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Pediatr Cardiol. 2012 Dec;33(8):1402-10. doi: 10.1007/s00246-012-0366-9. Epub 2012 May 23.

Prenatal diagnosis of hypoplastic left heart syndrome: impact of counseling patterns on parental perceptions and decisions regarding termination of pregnancy.

Author information

1
California Heart Connection, Irvine, CA, USA. debhilton@aol.com

Abstract

An online survey for parents of children with congenital heart disease (CHD) was developed to study parents' experiences at the time of diagnosis. The survey was distributed to online support groups. A total of 841 responses from parents of children with CHD were received during a 4-week period. The current study examined those respondents (211 [25 %]) who reported their child's diagnosis as hypoplastic left heart syndrome (HLHS). Among these, 138 (65 %) reported receiving the diagnosis prenatally. 32 % of those receiving a prenatal diagnosis reported that after they declined to terminate the pregnancy, termination was mentioned again by their physicians. Parents who had termination mentioned again after their initial decline reported significantly lower optimism regarding their child's life expectancy than those who did not have it mentioned again (66 vs. 94 %, p < 0.001); were more likely to interpret the term "rare" to mean "little or no chance of survival" (34 vs. 13 %, p = 0.01); and were more likely to change pediatric cardiologists (PCs) (43 vs. 12 %, p < 0.001). Similarly, 22 % of respondents receiving a prenatal diagnosis reported feeling pressure to terminate the pregnancy by the PC. Those who felt pressure to terminate reported lower optimism about their child's life expectancy than respondents who did not feel pressure (48 vs. 88 %, p < 0.001) and were more likely to choose a new PC (48 vs. 17 %, p < 0.001). In our cohort of parents, when termination of pregnancy was mentioned after the parents declined it, or if the parents felt pressure to terminate, the parents perceived a lower chance of survival, felt less optimistic about their child's life expectancy, and were more likely to choose another PC for long-term follow-up care. Our study could not determine whether repeated discussions of the possibility for termination of pregnancy independently impacts parental optimism regarding prognosis or whether those who counsel with repeated discussions of termination tend to have more guarded notions of the prognosis of children with HLHS. Further study is warranted to identify the implications of counseling patterns on parental perceptions and decisions regarding termination of pregnancy.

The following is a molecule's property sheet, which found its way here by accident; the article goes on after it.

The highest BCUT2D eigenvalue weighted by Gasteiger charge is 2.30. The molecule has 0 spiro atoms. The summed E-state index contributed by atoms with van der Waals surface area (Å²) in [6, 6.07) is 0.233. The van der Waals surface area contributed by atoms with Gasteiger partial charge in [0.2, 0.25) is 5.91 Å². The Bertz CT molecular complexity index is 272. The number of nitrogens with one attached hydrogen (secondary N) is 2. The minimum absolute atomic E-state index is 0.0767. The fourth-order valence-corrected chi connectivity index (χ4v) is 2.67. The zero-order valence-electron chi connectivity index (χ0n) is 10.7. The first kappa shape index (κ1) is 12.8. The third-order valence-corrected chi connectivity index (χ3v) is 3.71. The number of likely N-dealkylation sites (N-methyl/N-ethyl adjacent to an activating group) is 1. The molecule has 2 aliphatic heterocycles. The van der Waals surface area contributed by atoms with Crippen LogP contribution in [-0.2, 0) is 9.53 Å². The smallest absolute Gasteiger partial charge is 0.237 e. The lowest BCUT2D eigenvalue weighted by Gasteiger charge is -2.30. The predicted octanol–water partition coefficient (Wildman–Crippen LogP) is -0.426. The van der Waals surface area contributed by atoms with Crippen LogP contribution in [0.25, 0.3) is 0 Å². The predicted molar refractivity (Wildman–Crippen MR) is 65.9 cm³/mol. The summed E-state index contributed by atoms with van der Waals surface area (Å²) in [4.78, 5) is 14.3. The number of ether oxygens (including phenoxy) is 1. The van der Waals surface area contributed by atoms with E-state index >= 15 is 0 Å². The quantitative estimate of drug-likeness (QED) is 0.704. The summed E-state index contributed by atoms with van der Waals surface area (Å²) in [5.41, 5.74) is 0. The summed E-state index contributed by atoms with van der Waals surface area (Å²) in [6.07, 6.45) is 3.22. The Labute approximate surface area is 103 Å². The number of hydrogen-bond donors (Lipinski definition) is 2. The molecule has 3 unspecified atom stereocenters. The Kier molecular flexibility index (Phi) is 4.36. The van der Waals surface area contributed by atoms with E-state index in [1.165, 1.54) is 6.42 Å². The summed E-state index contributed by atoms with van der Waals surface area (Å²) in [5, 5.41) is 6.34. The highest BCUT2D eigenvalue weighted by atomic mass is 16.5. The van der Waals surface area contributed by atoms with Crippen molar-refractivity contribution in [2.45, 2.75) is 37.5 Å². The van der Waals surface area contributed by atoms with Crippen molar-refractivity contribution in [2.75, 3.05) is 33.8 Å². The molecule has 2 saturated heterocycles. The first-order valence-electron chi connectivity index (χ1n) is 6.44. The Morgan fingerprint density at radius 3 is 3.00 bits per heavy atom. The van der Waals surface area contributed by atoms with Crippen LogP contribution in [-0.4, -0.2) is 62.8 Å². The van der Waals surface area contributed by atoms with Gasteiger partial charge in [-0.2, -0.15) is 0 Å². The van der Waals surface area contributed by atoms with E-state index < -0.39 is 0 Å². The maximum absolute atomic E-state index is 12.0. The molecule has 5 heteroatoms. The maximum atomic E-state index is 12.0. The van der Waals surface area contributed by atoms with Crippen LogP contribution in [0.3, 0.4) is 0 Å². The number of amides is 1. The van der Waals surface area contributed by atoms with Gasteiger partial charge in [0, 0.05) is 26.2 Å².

PMID:
22618584
DOI:
10.1007/s00246-012-0366-9
[Indexed for MEDLINE]

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